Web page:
I hadn’t planned this theme, but it’s time for another Charlotte Hornets related post.
By the way, I had someone who’s close to the KC organization ask me just this morning what it would take to get Francoeur. He told me that if Dayton and his assistants had a list of the guys they’d like to trade for, Francoeur is atop it. Seriously. They don’t view him in light of this past season so much as they do for the years he was in the minor league system when Dayton was with the Braves, etc. They LOVE his mental makeup and physical talent. Hey, just telling you what I hear.
Seriously? They LOVE his mental makeup, after the juvenile tantrum he threw last year about his being sent down while being the worst everyday player in baseball?
But, that’s not the point of this post. Dayton Moore appears to be fascinated with the farm system he used to oversee. Since moving to the Royals he’s acquired former Braves products Odalis Perez, Tony Pena, Kyle Davies, Brayan Pena, and Horacio Ramirez. It’s not that acquiring these players were necessarily bad moves, but I think that fans should have a right to be worried when a GM seems attached to things that he once saw as great in his mind’s eye. Jim Bowden seems to have a similar fascination in Washington, bringing in Reds products Wily Mo Pena and Austin Kearns (there may have been a few others, but I’m not going to investigate).
This brings me back to the Charlotte Hornets. Dick Harter was the first coach of the Hornets. (Funny aside: I knew a reporter who was involved in breaking the story that Harter would be the first coach. He found what he thought was his home phone number, and called the number in the late-evening to get a comment. A woman answered the phone and the reporter asked “May I speak to Dick Harter.” The woman, who heard “Dick Harder”, screamed and hung up the phone.) Harter felt that the Hornets could be competitive if they could get a good big man, and that big man was Stuart Gray, a man Harter felt was being underutilized by his former team, the Indiana Pacers.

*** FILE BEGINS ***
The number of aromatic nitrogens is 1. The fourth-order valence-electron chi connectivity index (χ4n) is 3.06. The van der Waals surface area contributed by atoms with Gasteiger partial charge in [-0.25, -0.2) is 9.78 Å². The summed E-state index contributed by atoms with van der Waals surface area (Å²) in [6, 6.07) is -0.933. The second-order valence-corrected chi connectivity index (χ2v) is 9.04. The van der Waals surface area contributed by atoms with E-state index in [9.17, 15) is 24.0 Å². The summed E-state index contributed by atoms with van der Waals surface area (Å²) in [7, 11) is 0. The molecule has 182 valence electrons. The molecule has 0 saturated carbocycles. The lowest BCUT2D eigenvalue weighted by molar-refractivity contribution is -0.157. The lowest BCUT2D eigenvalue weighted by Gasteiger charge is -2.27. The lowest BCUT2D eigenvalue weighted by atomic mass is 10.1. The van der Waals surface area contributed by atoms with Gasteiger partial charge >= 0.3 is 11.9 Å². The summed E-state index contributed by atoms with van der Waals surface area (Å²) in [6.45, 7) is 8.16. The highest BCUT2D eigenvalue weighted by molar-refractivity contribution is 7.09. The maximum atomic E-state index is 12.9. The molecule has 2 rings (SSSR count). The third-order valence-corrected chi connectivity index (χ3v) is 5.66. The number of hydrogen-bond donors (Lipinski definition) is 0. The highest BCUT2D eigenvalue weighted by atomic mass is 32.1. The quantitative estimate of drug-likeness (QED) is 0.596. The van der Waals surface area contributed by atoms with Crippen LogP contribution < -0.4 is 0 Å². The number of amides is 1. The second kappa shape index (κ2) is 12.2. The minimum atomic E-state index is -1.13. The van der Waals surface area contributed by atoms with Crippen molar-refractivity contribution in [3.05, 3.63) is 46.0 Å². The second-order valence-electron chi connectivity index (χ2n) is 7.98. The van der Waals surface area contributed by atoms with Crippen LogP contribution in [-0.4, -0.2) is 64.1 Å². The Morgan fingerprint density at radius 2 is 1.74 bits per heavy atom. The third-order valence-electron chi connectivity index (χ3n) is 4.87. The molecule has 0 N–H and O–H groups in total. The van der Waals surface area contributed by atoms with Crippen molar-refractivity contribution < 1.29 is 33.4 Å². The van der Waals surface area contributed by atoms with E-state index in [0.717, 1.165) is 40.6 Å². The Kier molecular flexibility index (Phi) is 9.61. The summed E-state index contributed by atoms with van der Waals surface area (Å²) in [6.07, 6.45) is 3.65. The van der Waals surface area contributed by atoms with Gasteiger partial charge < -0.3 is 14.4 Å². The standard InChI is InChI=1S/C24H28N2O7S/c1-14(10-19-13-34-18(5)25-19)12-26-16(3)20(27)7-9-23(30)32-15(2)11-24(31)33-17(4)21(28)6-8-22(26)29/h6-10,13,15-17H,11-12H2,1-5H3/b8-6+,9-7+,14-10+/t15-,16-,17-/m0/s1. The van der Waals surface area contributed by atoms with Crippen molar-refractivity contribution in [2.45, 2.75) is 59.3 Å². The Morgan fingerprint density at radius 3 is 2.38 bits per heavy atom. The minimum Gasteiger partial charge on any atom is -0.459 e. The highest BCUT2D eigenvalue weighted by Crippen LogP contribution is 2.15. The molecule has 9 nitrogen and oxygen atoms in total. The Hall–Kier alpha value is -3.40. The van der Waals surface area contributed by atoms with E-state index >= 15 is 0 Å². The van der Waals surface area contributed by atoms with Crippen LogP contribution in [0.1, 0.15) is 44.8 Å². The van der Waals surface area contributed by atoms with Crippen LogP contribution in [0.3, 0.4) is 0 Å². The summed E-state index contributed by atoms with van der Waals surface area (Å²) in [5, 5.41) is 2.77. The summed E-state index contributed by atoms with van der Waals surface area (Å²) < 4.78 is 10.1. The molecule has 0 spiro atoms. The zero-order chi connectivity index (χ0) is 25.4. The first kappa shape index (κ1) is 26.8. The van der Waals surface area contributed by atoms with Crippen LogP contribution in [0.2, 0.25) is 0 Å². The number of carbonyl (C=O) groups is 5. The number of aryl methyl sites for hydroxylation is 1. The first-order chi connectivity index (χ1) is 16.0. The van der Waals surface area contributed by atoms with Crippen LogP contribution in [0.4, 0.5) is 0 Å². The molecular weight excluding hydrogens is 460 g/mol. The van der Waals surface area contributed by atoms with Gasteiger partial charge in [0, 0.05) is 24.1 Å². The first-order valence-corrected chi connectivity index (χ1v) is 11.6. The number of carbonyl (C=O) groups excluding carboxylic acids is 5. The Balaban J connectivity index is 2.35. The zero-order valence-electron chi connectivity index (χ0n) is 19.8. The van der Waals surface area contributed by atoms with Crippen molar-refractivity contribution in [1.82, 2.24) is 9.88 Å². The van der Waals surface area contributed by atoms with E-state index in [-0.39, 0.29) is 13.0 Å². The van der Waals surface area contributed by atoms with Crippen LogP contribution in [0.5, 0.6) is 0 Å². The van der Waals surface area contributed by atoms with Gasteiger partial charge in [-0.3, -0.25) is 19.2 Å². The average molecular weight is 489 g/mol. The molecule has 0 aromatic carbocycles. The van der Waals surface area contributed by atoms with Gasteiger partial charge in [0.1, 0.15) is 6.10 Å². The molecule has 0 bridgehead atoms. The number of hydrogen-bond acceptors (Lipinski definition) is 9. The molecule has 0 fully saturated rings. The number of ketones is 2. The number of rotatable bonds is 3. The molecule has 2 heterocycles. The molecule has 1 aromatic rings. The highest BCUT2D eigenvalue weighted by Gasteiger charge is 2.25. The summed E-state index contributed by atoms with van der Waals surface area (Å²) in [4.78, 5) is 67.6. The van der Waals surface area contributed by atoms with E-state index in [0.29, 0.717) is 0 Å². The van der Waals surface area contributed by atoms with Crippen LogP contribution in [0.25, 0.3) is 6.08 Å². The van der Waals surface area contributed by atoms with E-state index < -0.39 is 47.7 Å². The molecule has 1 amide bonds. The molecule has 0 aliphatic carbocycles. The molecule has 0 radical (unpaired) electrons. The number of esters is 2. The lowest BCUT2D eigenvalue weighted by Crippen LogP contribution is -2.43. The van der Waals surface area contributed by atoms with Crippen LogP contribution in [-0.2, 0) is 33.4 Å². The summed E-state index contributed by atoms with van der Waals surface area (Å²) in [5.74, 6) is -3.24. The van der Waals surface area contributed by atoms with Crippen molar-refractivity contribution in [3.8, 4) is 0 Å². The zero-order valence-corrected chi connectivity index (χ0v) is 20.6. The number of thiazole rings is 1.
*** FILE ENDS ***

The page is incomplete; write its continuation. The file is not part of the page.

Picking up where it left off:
The Hornets eventually did acquire Gray, I believe for a second-round pick, for the 1989-1990 season. Gray came to town and was nothing less than the pure embodiment of a “stiff.” His signature moment involved going berserk against the Lakers and attempting to rip Michael Cooper‘s head from his body by holding him in a death-lock on the floor for a minute or so. Pat Rilely was actually on the floor pulling and kicking Gray to release Cooper. Stuart played in only 39 games for the Hornets. I can’t recall whether he was released or injured, but it was the beginning of the end for Harter who was fired during that season.
This is just one data point in my memory. I’m sure plenty of GMs have used their past experiences to acquire good talent. Still, I would be worried to see such strong attachments to past players who really are not that good. Just remember Stuart Gray.
UPDATE:It turns out that Stuart Gray was not stiff.